Women on the board mean business success

A study has found that female board members operating in executive roles for listed companies have a positive impact on the firm’s stock price confirming that women in leadership positions can boost a company’s performance. According to the study conducted by Thomson Reuters among almost 4100 listed businesses, companies with mixed-gender boards outperformed the MSCI World Index when compared to firms with male-only board members.

However, while the results of this survey clearly indicate the benefits of women in leadership positions, women are still underrepresented in leadership positions in South African companies. The 2013 Grant Thornton International Business Report on women in business released in March this year revealed that only 28% of South Africa’s senior management positions were filled by women, a statistic which has been fixed since 2009.

There are a number of reasons why relatively few women occupy top level positions in South Africa’s boardrooms. While it may seem controversial to say so, many women choose not to occupy higher positions in the business world because of the difficulties involved in balancing a family and a career.

One of the most important factors in being able to strike the correct balance is not just the ability of the woman involved, but perhaps more crucially, the attitude of the employer. It is possible to successfully maintain a career and have a family, but if you choose to do this then it is vital to choose a company that supports your outlook on life.

Women on the board mean business success


The working environment plays a large role in determining whether a healthy work and home life can be successfully maintained. If you have an unsympathetic manager at work, then it is extremely difficult for a woman to meet business demands at the same time as raising a family, with the result that many women often choose to leave the company.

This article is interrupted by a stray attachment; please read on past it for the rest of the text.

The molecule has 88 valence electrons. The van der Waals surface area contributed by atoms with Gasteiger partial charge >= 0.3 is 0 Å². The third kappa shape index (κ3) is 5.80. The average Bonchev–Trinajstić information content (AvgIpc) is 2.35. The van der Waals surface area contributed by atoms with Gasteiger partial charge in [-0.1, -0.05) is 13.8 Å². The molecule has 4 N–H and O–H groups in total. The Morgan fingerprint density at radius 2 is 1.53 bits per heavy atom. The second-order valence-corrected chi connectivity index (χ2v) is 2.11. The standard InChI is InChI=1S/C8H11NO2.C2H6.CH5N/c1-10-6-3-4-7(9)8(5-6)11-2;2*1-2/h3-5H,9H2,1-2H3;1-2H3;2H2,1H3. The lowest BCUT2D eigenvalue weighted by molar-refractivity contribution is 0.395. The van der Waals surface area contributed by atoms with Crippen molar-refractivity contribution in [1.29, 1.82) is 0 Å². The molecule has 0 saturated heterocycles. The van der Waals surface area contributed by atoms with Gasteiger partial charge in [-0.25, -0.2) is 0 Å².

The first few years of motherhood are already extremely difficult for women, so to juggle this new role and the ordinary pressures of work is hard enough, but most women also have to simultaneously catch up on any developments in the business whilst they are on maternity leave. As a result, it is important to look for an employer that is understanding and makes compromises when possible.

For those women wanting to pursue a top level career, it is important to be highly organised in both your business and personal life, and to have a good support structure in place that can assist with taking care of family needs so you can focus 100% on your work while at the office. It is impossible to have a demanding career, especially if it involved regular travel, without a decent support structure and a very well organised schedule. When it comes to scheduling family time and work time, try not to work long hours but rather put in the extra hours early morning when everyone is still peacefully at sleep.

Never underestimate the impact a successful career may have on the balance of family life – know you will have to make many personal sacrifices to enjoy the thrill of a successful career. There are those occasions where, as a woman, you need to adapt your way of doing things to fit in with the rest of the industry. However, being flexible and open to change are key components for any successful business person.


It is important, however, that businesses do begin to appreciate the value of having women in executive positions. Women bring a different dynamic to the boardroom and as research proved, can offer a fresh perspective on how business is conducted. However, in order to facilitate further female representation at board level in South Africa, companies need to accommodate the differing needs of women.

Whether this involves flexi time or changes to work procedures, it is in the best interest of the company to accommodate these needs so that it can retain and motivate its top staff, regardless of their gender.



Christelle Fourie is the Managing Director of MUA Insurance Acceptances, one of South Africa’s leading underwriters specialising in insurance solutions specifically tailored for high net worth individuals. Fourie is notable for being one of only a few women to hold such a position in the South African insurance industry.

Having started her career straight out of Matric at Santam – holding down five separate jobs to make ends meet - by the age of 25, she became the founding Managing Director of underwriting agency Thatch Risk Acceptances and is now building MUA into a force to be reckoned with in the executive personal lines insurance market.

For more information please visit: www.mua.co.za